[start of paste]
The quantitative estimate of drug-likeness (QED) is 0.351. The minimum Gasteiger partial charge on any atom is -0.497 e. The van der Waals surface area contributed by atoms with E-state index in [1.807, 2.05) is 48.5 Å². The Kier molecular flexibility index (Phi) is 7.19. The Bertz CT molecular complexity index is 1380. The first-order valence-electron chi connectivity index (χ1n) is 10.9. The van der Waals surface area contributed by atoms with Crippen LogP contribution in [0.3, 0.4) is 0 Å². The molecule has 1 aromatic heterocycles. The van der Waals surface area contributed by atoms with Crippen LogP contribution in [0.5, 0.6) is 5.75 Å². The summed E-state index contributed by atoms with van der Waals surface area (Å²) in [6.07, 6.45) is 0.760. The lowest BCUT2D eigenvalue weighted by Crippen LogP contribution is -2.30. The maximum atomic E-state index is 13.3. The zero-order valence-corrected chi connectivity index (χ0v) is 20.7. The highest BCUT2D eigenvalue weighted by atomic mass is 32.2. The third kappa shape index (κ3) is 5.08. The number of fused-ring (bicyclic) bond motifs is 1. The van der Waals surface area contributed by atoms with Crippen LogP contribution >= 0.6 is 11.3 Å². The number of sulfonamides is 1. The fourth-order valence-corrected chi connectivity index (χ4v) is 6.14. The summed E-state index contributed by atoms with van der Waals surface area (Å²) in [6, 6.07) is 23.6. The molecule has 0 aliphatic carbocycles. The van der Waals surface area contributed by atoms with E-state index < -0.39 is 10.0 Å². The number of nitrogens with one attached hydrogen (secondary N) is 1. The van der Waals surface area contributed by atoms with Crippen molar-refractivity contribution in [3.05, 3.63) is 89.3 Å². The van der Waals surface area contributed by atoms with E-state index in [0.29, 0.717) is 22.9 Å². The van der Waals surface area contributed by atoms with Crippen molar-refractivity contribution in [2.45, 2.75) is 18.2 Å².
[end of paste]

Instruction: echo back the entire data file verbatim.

The quantitative estimate of drug-likeness (QED) is 0.351. The minimum Gasteiger partial charge on any atom is -0.497 e. The van der Waals surface area contributed by atoms with E-state index in [1.807, 2.05) is 48.5 Å². The Kier molecular flexibility index (Phi) is 7.19. The Bertz CT molecular complexity index is 1380. The first-order valence-electron chi connectivity index (χ1n) is 10.9. The van der Waals surface area contributed by atoms with Crippen LogP contribution in [0.3, 0.4) is 0 Å². The molecule has 1 aromatic heterocycles. The van der Waals surface area contributed by atoms with Crippen LogP contribution in [0.5, 0.6) is 5.75 Å². The summed E-state index contributed by atoms with van der Waals surface area (Å²) in [6.07, 6.45) is 0.760. The lowest BCUT2D eigenvalue weighted by Crippen LogP contribution is -2.30. The maximum atomic E-state index is 13.3. The zero-order valence-corrected chi connectivity index (χ0v) is 20.7. The highest BCUT2D eigenvalue weighted by atomic mass is 32.2. The third kappa shape index (κ3) is 5.08. The number of fused-ring (bicyclic) bond motifs is 1. The van der Waals surface area contributed by atoms with Crippen LogP contribution >= 0.6 is 11.3 Å². The number of sulfonamides is 1. The fourth-order valence-corrected chi connectivity index (χ4v) is 6.14. The summed E-state index contributed by atoms with van der Waals surface area (Å²) in [6, 6.07) is 23.6. The molecule has 0 aliphatic carbocycles. The van der Waals surface area contributed by atoms with E-state index < -0.39 is 10.0 Å². The number of nitrogens with one attached hydrogen (secondary N) is 1. The van der Waals surface area contributed by atoms with Crippen molar-refractivity contribution in [3.05, 3.63) is 89.3 Å². The van der Waals surface area contributed by atoms with E-state index in [0.29, 0.717) is 22.9 Å². The van der Waals surface area contributed by atoms with Crippen molar-refractivity contribution in [2.45, 2.75) is 18.2 Å².